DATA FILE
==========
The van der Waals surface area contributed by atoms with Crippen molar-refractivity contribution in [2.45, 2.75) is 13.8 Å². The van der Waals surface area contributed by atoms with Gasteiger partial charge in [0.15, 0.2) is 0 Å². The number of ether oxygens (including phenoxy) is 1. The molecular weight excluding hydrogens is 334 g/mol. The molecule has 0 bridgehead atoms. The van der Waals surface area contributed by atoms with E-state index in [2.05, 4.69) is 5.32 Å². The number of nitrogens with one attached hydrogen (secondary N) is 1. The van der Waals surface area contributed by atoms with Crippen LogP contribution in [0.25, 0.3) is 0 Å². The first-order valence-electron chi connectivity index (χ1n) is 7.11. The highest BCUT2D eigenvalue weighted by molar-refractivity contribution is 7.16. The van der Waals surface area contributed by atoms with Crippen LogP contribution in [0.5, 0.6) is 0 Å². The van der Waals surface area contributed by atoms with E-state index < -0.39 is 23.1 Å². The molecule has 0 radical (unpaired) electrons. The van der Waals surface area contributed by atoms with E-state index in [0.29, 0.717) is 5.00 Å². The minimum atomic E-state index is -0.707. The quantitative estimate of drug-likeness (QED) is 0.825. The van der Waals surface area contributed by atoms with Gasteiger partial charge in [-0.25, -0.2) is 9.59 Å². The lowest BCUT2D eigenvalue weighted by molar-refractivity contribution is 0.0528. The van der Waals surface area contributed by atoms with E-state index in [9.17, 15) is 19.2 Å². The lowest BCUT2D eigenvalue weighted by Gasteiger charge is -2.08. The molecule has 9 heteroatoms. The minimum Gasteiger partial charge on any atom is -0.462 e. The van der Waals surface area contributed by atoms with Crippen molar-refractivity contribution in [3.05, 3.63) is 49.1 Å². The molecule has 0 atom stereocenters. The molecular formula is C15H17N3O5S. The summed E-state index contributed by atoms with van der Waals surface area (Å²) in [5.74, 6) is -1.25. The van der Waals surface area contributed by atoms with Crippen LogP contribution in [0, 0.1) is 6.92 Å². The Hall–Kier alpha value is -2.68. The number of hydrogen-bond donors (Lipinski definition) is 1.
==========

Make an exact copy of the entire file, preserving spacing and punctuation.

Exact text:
The van der Waals surface area contributed by atoms with Crippen molar-refractivity contribution in [2.45, 2.75) is 13.8 Å². The van der Waals surface area contributed by atoms with Gasteiger partial charge in [0.15, 0.2) is 0 Å². The number of ether oxygens (including phenoxy) is 1. The molecular weight excluding hydrogens is 334 g/mol. The molecule has 0 bridgehead atoms. The van der Waals surface area contributed by atoms with E-state index in [2.05, 4.69) is 5.32 Å². The number of nitrogens with one attached hydrogen (secondary N) is 1. The van der Waals surface area contributed by atoms with Crippen LogP contribution in [0.25, 0.3) is 0 Å². The first-order valence-electron chi connectivity index (χ1n) is 7.11. The highest BCUT2D eigenvalue weighted by molar-refractivity contribution is 7.16. The van der Waals surface area contributed by atoms with Crippen LogP contribution in [0.5, 0.6) is 0 Å². The van der Waals surface area contributed by atoms with E-state index < -0.39 is 23.1 Å². The molecule has 0 radical (unpaired) electrons. The van der Waals surface area contributed by atoms with E-state index in [0.29, 0.717) is 5.00 Å². The minimum atomic E-state index is -0.707. The quantitative estimate of drug-likeness (QED) is 0.825. The van der Waals surface area contributed by atoms with Gasteiger partial charge in [-0.25, -0.2) is 9.59 Å². The lowest BCUT2D eigenvalue weighted by molar-refractivity contribution is 0.0528. The van der Waals surface area contributed by atoms with E-state index in [9.17, 15) is 19.2 Å². The lowest BCUT2D eigenvalue weighted by Gasteiger charge is -2.08. The molecule has 9 heteroatoms. The minimum Gasteiger partial charge on any atom is -0.462 e. The van der Waals surface area contributed by atoms with Crippen molar-refractivity contribution in [3.05, 3.63) is 49.1 Å². The molecule has 0 atom stereocenters. The molecular formula is C15H17N3O5S. The summed E-state index contributed by atoms with van der Waals surface area (Å²) in [5.74, 6) is -1.25. The van der Waals surface area contributed by atoms with Crippen LogP contribution in [0, 0.1) is 6.92 Å². The Hall–Kier alpha value is -2.68. The number of hydrogen-bond donors (Lipinski definition) is 1.